The MicroShunt is 8.5mm long and acts by allowing aqueous humour to drain from the anterior chamber into sub-Tenon’s space. It can be performed with or without cataract surgery. Trials are currently under way with a view toward gaining FDA approval. Moorfields Eye Hospital, where Dr Barton practises, was an investigative site for an FDA pivotal study, and it was provided with an endothelial cell counter, specifically for that study.
“The FDA is the one body that’s looking at [MIGS] more than anybody else.”

At present there are no guidelines in Europe regarding the use and practice of MIGS, but in the USA, the FDA published Premarket Studies of Implantable Minimally Invasive Glaucoma Surgical (MIGS) Devices in 2015.

Numbers add up

Cost is an important factor. In a public hospital, numbers add up.

“I could sell the MicroShunt and the XEN easily to the finance director,” says Dr Barton. “‘These are similar to trab and they take a third of the time so you can do three times as many cases in the operating theatre.’ Operating theatre space is a premium cost, therefore his eyes light up and he says ‘great, we’ll do them’.”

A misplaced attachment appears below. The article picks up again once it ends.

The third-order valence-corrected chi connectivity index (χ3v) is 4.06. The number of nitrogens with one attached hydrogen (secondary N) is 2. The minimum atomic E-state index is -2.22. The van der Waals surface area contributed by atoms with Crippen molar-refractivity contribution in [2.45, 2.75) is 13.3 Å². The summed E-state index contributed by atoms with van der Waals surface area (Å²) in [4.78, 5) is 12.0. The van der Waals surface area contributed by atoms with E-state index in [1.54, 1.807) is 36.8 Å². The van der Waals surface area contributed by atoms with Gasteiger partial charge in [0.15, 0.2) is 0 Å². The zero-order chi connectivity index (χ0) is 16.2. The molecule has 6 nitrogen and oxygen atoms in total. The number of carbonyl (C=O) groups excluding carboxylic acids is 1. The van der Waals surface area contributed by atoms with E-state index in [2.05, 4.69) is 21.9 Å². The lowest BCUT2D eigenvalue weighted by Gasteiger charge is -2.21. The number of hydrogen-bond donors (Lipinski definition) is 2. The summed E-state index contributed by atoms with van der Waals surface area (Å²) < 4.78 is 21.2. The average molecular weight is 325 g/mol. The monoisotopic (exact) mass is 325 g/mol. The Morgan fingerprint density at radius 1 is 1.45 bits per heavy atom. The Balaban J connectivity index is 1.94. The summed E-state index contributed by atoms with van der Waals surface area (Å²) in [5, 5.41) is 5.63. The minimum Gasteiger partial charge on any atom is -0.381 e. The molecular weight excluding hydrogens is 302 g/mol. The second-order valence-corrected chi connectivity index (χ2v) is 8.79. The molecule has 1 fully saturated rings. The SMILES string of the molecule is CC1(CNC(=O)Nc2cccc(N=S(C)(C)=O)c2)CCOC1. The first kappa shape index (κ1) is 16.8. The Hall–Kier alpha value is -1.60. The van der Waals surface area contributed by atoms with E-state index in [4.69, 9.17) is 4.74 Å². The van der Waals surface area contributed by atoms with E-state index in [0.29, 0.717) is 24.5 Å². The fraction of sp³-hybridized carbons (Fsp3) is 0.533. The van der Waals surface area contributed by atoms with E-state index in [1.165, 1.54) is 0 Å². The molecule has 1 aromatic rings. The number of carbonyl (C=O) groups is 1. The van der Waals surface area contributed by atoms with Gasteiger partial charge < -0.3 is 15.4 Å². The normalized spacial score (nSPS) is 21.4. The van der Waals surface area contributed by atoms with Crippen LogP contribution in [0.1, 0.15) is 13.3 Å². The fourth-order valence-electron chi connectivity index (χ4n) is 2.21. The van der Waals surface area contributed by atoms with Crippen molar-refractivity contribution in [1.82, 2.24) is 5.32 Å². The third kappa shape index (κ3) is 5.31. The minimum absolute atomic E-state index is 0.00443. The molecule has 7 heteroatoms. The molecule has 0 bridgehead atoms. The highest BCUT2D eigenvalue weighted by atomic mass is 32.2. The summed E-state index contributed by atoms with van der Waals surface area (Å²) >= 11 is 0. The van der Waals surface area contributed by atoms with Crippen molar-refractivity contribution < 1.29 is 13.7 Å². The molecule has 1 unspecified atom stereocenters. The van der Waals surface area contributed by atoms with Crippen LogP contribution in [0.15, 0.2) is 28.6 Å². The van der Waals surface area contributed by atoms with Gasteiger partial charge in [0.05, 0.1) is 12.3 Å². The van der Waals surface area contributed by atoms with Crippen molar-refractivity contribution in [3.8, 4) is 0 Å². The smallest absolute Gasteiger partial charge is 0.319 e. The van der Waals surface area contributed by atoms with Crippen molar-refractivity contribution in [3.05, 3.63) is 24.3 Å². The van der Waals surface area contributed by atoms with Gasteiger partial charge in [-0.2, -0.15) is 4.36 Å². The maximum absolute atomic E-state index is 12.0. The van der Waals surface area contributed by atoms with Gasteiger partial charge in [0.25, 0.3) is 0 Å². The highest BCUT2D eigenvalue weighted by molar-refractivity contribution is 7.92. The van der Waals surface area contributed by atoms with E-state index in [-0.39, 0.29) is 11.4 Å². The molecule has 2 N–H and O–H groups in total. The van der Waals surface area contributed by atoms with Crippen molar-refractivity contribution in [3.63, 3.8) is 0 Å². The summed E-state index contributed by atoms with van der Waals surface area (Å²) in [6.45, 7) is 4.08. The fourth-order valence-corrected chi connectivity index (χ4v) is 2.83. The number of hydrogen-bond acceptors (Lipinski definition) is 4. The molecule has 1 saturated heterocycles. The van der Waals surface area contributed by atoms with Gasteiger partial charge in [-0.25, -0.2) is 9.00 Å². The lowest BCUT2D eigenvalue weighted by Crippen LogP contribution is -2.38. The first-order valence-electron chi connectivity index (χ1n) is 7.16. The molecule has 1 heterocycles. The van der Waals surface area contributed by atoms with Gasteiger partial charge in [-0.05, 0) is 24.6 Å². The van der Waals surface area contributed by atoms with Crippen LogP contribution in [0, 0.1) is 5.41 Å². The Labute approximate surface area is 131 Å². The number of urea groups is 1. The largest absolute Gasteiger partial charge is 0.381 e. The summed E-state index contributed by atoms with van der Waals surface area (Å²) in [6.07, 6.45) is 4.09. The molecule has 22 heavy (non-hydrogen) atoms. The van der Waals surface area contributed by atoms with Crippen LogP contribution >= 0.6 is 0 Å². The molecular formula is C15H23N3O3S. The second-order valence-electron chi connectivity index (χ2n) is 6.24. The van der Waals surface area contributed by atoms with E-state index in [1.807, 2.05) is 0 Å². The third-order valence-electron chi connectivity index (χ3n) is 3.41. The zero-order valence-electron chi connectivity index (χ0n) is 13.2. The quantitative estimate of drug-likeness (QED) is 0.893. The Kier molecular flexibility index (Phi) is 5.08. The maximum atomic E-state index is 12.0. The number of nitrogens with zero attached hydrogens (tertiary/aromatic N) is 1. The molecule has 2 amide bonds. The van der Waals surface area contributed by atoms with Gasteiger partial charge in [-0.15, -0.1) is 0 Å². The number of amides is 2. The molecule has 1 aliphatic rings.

Dr Ahmed feels that the benefit of newer bleb-forming procedures like the Microshunt and Xen extend beyond the OR, and include less postoperative management, visits, interventions and complications as has been shown in recent studies (Schlenker et al, Ophthalmology Glaucoma 2018).

“Improved postoperative recovery and safety lead to a reduction of postoperative costs and can greatly enhance the patient’s quality of life,” says Dr Ahmed. “In the long run, we need proper cost-effectiveness studies, which I believe will show better visual recovery, less damage to the structure of the eye, better comfort and less complications leading to a better quality of life for our patients. This may lead to better cost-effectiveness (which is a balance of cost and quality of life).”

Things are harder to quantify with the iStent, which Dr Barton believes improves quality of life. “Obviously it’s very attractive to the greater NHS, to improve patients’ quality of life, but firstly we need to prove that there is a quality of life benefit in the longer term and secondly, they’re expensive.”

Because it remains a relatively young procedure, the long-term success (or failure) of MIGS is yet to be seen by those in charge of finance. The cost of the procedure must also be weighed up against long-term expenditure on drops and other medications. It is another balancing act.

“Anybody on a couple of glaucoma medications, if the device is free, [MIGS] wouldn’t be unreasonable. The question is how much you’re prepared to pay, and it’s as simple as that. There’s controlled glaucoma, where you’re not worried about the glaucoma, they’re on a bunch of medications, they’re having cataract surgery, that will bring the pressure down a bit, but can you improve on that with a MIGS? And if you’ve got a cheap and easy-to-implant device then it’s reasonable to put it in.”